Dr. Anup K. Pujari, Secretary Ministry of Mines confidently addressed the Stakeholder’s conference on the “Revival of Mining Industry” organised by the Confederation of Indian Industry in collaboration with TERI in New Delhi today, acknowledging that it was an undeniably exciting time for India, with high expectations following fast on the heels of a new government coming into power.
Mr. Tom Albanese, CEO, Sesa Sterlite Ltd, while highlighting the present limitations of the industry, compared it to the Oil and Gas Industry and provided the attendants with successful framework on which the mining industry should be modelled to attract more capital, skill and cutting edge technology.
He brilliantly put into context the potential of the Indian Mining Industry by comparing it with those of China and Australia. What China lacked in supply, it makes up in demand and what Australia lacked in demand, it makes up in supply.
“What we have in India is a mining sector with resources similar to that of Australia with a market similar to that of China.” He stressed on the importance of having a Robust and transparent policy and the need to aspire towards the technological advances of Australian Mining Practices.
“A comprehensive mining legislation, one which is broadly in sync with the vision of society and the government is the need of the hour.” Mr. S. Vijay Kumar, Distinguished, Fellow, The Energy and Resources Institute. “All legislations are intelligent compromises, based on ground realities. In this case the realities include globalisation of resources, technologies and funds, resource sub-nationalism, environmental and social concerns, effective regulation and good governance.”
Development and growth of the mining sector was not the only thing on the agenda today. Dr Ashok Khosla, Chairman, Development Alternatives, provided a holistic understanding of the need to maximize market opportunity and competitive advantage while minimizing operational costs and strategic risks. “The future legislations would need to take in a broader perspective. We NEED to change the way we use resources.” Prompting the delegates to think about how to create sustainable jobs while dealing with finite resources in a highly consumptive world.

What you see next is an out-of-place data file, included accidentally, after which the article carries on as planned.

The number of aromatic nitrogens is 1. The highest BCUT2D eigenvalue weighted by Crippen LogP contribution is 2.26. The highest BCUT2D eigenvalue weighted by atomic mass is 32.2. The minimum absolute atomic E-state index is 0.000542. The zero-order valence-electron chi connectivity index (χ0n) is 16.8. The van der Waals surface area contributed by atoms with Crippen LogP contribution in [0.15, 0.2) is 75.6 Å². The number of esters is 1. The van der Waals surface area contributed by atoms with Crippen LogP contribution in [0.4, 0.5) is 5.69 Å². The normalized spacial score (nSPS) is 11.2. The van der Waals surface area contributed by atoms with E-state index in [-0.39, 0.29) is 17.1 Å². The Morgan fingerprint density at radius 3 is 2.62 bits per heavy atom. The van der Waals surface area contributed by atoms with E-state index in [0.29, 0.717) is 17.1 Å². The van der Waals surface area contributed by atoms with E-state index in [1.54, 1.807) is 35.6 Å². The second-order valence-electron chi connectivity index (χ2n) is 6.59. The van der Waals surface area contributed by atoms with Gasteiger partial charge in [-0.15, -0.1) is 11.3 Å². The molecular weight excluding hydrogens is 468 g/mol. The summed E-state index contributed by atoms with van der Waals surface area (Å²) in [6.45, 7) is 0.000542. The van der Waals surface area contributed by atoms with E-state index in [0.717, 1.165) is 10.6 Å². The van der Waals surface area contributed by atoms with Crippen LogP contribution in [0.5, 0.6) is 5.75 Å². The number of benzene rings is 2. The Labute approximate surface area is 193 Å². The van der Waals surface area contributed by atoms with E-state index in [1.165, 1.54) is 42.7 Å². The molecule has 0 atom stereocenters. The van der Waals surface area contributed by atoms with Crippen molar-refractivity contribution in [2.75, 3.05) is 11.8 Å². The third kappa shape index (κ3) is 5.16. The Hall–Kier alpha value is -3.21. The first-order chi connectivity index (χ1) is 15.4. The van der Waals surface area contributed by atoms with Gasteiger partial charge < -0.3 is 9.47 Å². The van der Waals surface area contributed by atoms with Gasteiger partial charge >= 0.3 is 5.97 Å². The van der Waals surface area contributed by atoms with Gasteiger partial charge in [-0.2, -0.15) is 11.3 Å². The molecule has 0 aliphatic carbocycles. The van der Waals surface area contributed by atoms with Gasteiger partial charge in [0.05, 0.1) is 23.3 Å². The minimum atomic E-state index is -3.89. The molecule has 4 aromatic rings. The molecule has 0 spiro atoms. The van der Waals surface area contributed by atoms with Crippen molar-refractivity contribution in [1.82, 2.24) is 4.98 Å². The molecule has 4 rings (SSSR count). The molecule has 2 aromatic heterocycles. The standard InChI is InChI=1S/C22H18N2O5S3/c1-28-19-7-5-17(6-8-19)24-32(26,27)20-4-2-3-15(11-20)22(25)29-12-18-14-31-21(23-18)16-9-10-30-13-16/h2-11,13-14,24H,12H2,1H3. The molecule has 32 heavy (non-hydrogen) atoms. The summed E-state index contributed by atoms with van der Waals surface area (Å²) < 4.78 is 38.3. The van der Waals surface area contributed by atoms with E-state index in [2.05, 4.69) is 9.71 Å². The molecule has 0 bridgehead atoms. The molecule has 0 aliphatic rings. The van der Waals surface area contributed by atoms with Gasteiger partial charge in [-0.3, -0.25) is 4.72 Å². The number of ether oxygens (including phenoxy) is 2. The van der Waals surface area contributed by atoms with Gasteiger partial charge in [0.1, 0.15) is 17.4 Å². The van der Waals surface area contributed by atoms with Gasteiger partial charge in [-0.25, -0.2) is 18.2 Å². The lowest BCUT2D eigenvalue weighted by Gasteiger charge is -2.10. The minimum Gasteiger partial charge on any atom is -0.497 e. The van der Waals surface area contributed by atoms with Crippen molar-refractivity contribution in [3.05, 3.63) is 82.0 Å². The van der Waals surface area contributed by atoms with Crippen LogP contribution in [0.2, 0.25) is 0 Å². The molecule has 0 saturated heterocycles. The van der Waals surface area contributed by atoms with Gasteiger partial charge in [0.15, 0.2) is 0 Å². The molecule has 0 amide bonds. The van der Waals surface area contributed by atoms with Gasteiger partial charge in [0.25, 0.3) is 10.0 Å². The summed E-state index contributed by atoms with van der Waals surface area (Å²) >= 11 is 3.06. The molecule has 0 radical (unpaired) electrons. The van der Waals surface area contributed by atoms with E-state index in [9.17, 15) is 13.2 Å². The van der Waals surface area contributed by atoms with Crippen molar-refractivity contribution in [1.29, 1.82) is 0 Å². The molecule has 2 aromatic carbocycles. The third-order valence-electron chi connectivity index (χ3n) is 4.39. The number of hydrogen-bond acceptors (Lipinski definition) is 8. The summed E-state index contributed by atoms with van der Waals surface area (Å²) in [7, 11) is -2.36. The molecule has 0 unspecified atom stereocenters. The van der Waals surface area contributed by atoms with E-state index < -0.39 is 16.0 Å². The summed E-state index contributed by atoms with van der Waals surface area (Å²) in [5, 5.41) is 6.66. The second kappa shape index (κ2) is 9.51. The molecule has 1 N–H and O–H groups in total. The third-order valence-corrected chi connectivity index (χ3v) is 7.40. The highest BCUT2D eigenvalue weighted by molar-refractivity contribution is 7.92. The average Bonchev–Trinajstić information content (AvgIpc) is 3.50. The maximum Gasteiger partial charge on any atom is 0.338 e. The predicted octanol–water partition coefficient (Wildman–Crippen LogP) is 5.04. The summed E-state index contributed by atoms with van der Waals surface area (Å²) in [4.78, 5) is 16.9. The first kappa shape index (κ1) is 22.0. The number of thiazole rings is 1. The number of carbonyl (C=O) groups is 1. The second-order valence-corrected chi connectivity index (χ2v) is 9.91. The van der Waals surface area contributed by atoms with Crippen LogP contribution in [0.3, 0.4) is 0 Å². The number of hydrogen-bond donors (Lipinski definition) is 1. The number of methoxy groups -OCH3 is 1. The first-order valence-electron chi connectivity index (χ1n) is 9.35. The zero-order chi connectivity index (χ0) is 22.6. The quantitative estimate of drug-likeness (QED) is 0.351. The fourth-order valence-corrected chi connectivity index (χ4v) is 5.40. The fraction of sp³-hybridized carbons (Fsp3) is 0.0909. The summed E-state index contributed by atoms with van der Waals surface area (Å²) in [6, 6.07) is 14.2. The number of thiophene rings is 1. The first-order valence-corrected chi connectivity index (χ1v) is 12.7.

“Modern governance can solve many problems, by bringing in technology, knowledge and innovative organizational methods. Such modern governance however also demands participation of civil society organizations and non-governmental organisations or NGOs or pro-people, pro-development organisations. They must participate in development not through what should not be done, but through finding out what can be done for the people.” Stated, Mr. Suresh Prabhu, Chariman, Council on Energy Environment and Water, in a statement read out to those attending the conference since he could not physically be present his viewpoints in person.
“Mineral investment is a risky investment and requires a stable and coherent regulatory regime. It also requires good governance and sustainable practices to ensure success. Adherance to prescribed timelines, transferability of licenses for profit, and creating a seamlessness in licensing from one mining stage to another are just a few of the short term changes the industry can make.” Dr. Nik Senapati, Chairman, CII National Committee on Mining and Managing Director Tinto India Private Ltd.